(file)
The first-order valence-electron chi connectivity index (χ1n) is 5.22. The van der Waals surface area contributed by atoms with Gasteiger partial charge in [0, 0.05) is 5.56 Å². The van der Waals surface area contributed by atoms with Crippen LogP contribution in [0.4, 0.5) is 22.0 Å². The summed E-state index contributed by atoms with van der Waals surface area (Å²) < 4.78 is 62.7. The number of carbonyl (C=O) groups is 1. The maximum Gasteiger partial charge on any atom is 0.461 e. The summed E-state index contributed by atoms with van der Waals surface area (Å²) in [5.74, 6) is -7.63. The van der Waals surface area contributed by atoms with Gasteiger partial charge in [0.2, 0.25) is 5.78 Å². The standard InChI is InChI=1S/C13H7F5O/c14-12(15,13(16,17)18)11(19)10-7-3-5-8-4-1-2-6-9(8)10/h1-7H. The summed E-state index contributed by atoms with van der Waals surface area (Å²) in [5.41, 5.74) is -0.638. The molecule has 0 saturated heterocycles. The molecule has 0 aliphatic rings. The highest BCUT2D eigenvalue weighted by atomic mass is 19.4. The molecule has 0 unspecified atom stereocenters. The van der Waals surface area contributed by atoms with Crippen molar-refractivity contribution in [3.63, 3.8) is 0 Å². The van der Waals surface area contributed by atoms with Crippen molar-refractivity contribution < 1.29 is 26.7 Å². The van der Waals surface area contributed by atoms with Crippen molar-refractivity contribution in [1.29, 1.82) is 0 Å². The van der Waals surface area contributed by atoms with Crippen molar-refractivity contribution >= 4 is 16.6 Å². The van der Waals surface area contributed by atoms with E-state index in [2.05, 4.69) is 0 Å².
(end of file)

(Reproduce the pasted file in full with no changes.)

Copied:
The first-order valence-electron chi connectivity index (χ1n) is 5.22. The van der Waals surface area contributed by atoms with Gasteiger partial charge in [0, 0.05) is 5.56 Å². The van der Waals surface area contributed by atoms with Crippen LogP contribution in [0.4, 0.5) is 22.0 Å². The summed E-state index contributed by atoms with van der Waals surface area (Å²) < 4.78 is 62.7. The number of carbonyl (C=O) groups is 1. The maximum Gasteiger partial charge on any atom is 0.461 e. The summed E-state index contributed by atoms with van der Waals surface area (Å²) in [5.74, 6) is -7.63. The van der Waals surface area contributed by atoms with Gasteiger partial charge in [0.2, 0.25) is 5.78 Å². The standard InChI is InChI=1S/C13H7F5O/c14-12(15,13(16,17)18)11(19)10-7-3-5-8-4-1-2-6-9(8)10/h1-7H. The summed E-state index contributed by atoms with van der Waals surface area (Å²) in [5.41, 5.74) is -0.638. The molecule has 0 saturated heterocycles. The molecule has 0 aliphatic rings. The highest BCUT2D eigenvalue weighted by atomic mass is 19.4. The molecule has 0 unspecified atom stereocenters. The van der Waals surface area contributed by atoms with Crippen molar-refractivity contribution in [3.63, 3.8) is 0 Å². The van der Waals surface area contributed by atoms with Crippen molar-refractivity contribution < 1.29 is 26.7 Å². The van der Waals surface area contributed by atoms with Crippen molar-refractivity contribution in [1.29, 1.82) is 0 Å². The van der Waals surface area contributed by atoms with Crippen molar-refractivity contribution >= 4 is 16.6 Å². The van der Waals surface area contributed by atoms with E-state index in [2.05, 4.69) is 0 Å².